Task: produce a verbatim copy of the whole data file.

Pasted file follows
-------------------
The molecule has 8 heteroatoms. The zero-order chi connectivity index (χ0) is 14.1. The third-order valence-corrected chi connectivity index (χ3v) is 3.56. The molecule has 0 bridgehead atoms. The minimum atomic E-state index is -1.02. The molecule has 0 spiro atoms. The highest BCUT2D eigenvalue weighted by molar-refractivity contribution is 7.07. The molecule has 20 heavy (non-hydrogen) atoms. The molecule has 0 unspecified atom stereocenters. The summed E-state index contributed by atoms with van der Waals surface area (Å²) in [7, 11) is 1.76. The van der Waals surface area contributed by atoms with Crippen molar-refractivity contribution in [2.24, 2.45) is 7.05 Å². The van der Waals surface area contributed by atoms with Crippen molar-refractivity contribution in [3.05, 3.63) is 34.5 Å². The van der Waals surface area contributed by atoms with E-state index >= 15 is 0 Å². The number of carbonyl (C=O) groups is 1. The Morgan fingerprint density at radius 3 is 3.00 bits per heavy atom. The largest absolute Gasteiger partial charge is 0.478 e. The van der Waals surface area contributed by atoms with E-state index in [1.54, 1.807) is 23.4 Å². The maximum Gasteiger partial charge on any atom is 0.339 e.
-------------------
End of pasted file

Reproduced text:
The molecule has 8 heteroatoms. The zero-order chi connectivity index (χ0) is 14.1. The third-order valence-corrected chi connectivity index (χ3v) is 3.56. The molecule has 0 bridgehead atoms. The minimum atomic E-state index is -1.02. The molecule has 0 spiro atoms. The highest BCUT2D eigenvalue weighted by molar-refractivity contribution is 7.07. The molecule has 20 heavy (non-hydrogen) atoms. The molecule has 0 unspecified atom stereocenters. The summed E-state index contributed by atoms with van der Waals surface area (Å²) in [7, 11) is 1.76. The van der Waals surface area contributed by atoms with Crippen molar-refractivity contribution in [2.24, 2.45) is 7.05 Å². The van der Waals surface area contributed by atoms with Crippen molar-refractivity contribution in [3.05, 3.63) is 34.5 Å². The van der Waals surface area contributed by atoms with E-state index >= 15 is 0 Å². The number of carbonyl (C=O) groups is 1. The Morgan fingerprint density at radius 3 is 3.00 bits per heavy atom. The largest absolute Gasteiger partial charge is 0.478 e. The van der Waals surface area contributed by atoms with E-state index in [1.54, 1.807) is 23.4 Å². The maximum Gasteiger partial charge on any atom is 0.339 e.